MSU study: 2025 green energy ballot proposal would boost state economy

<a href=””><img src=”” alt=”Michigan State University Green Energy” title=”MSU Logo” width=”105″ height=”150″ class=”alignright size-full wp-image-698″ /></a><p>Spartans are known for going green, but the state of Michigan could follow suit if a ballot proposal mandating renewable energy standards passes in November. </p>

<p><a href=”,4670,7-127-1633_8716_8735—,00.html”>Proposal 3</a>, filed by Michigan Energy, <a href=””>Michigan Jobs</a>, would amend the Michigan constitution to require utility companies to provide 25 percent of their sales from renewable energy by 2025.</p>

<p>A study conducted last month by three <span class=”caps”>MSU</span> researchers concluded the job creation provided by the 25 by 2025 plan will offset the initial investment, particularly in the wind and solar power fields.</p>

<p>According to the study, the policy’s $10.3 billion investment between 2016 and 2025 would create up to 74,495 job years — where one job year is full employment for one person for working 2,080 hours in 12 months.</p>

<p><span class=”caps”>MSU</span> Trustee Dianne Byrum, who also is a spokesperson for Michigan Energy, Michigan Jobs, said the best way to embrace energy innovations is to set a renewable energy standard, and the proposal would secure Michigan’s energy independence.</p>

<p>“It’s about Michigan’s future,” Byrum said. “The national and global standard for renewable energy is growing very rapidly, and if Michigan isn’t going to be left behind, we need to embrace this.” </p>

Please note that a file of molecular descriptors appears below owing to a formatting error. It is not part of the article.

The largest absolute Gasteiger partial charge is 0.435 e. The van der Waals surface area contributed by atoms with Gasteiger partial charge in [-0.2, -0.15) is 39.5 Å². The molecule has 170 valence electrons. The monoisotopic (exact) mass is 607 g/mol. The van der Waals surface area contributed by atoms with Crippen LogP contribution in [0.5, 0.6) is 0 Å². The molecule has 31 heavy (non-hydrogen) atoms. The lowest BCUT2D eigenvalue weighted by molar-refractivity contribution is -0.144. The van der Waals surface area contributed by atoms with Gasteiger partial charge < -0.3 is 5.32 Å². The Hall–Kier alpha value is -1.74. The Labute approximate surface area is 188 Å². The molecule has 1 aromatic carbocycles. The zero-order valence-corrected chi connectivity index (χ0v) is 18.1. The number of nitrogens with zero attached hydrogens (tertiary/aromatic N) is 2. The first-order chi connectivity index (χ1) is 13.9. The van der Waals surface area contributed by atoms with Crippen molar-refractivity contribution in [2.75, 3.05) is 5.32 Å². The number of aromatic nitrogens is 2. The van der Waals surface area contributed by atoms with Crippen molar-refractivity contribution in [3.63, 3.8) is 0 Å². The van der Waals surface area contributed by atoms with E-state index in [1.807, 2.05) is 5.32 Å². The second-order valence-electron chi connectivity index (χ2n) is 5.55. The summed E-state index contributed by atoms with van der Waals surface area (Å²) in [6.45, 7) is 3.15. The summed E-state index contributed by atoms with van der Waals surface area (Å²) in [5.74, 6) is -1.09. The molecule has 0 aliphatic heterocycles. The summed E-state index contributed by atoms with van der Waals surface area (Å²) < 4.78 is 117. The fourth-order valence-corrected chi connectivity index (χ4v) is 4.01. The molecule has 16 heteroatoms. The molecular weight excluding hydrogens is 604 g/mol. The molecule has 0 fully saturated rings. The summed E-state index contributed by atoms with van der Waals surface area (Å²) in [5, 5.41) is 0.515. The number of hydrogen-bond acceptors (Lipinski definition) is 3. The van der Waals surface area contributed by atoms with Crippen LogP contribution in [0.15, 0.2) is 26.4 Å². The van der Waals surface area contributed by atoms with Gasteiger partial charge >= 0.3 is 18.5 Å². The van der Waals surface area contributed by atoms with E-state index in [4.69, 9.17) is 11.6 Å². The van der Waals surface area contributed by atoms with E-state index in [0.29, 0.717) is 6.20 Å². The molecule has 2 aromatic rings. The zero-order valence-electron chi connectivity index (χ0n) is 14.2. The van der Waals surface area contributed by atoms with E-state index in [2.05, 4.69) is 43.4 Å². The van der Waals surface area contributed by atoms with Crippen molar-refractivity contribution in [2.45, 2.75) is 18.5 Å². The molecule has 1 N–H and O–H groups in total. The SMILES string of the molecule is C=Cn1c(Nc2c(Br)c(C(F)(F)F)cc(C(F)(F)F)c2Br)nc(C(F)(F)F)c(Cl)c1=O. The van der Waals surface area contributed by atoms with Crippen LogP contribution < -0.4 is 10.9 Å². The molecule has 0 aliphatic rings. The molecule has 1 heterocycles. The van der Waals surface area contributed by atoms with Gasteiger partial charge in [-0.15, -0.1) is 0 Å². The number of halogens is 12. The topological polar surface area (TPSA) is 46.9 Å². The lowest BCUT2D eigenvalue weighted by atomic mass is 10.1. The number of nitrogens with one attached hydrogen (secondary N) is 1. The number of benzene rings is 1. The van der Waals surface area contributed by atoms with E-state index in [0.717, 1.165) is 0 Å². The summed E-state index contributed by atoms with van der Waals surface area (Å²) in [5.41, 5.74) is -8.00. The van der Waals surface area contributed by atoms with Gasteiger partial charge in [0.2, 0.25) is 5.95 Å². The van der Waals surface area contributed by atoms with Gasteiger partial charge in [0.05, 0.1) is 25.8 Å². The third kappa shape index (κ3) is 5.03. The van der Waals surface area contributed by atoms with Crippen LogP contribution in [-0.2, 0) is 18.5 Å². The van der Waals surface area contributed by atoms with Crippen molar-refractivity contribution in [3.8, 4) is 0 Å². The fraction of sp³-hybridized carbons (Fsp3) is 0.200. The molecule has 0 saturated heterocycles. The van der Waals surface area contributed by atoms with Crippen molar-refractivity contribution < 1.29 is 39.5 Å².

<p>Many Republicans say the goal is a noble one, but not appropriate in Michigan’s constitution.</p>

<p>State Rep. Ken Horn, R-Frankenmuth, chair of the Energy and Technology Committee, said the proposal might negatively affect Michigan workers if out-of-state companies invest here; and if renewable energy is the future, it will find its way into Michigan without becoming a constitutional mandate.</p>

<p>“We can talk about energy policy — it’s going to be our next important issue for the next few decades,” Horn said. “(But) we need to be very nimble in policymaking, which amending the constitution doesn’t allow.” </p>

<p>The amendment also would guarantee a cost cap to prevent rates from increasing more than 1 percent annually, Byrum said. </p>

<p><span class=”caps”>MSU</span> Greenpeace campus coordinator Jordan Lindsay acknowledged the proposal’s large upfront price tag and said challenges will arise if the proposal passes, but it is a viable long-term prospect for renewable energy in Michigan.</p>

<p>Lindsay said awareness of the ballot proposal and the <span class=”caps”>MSU</span> Energy Transition Plan, might encourage people to learn about renewable energy and pursue more aggressive options.</p>

<p>“I don’t know particularly why we’re not being aggressive enough,” she said. “We have all of this capacity to be, (and) we personally need to go a lot farther. The state could go a lot farther.”</p>

<p>The <span class=”caps”>MSU</span> Energy Transition Plan, which aims to achieve 40 percent renewable energy by 2030, is much more aggressive than Proposal 3, a testament to on-campus innovation, Byrum said. </p>

<p>Horn said supporters of the policy have been misled by incorrect information about the policy’s proposed job stimulation, and he doesn’t want to see Michigan fall victim to out-of-state energy companies.</p>

<p>“I don’t know how the proponents lay their heads on their pillows with some of the information they’re giving out,” he said. “I will move mountains if someone wants to debate this. It’s so important to me and the state of Michigan that I’m willing to go anywhere.” </p>

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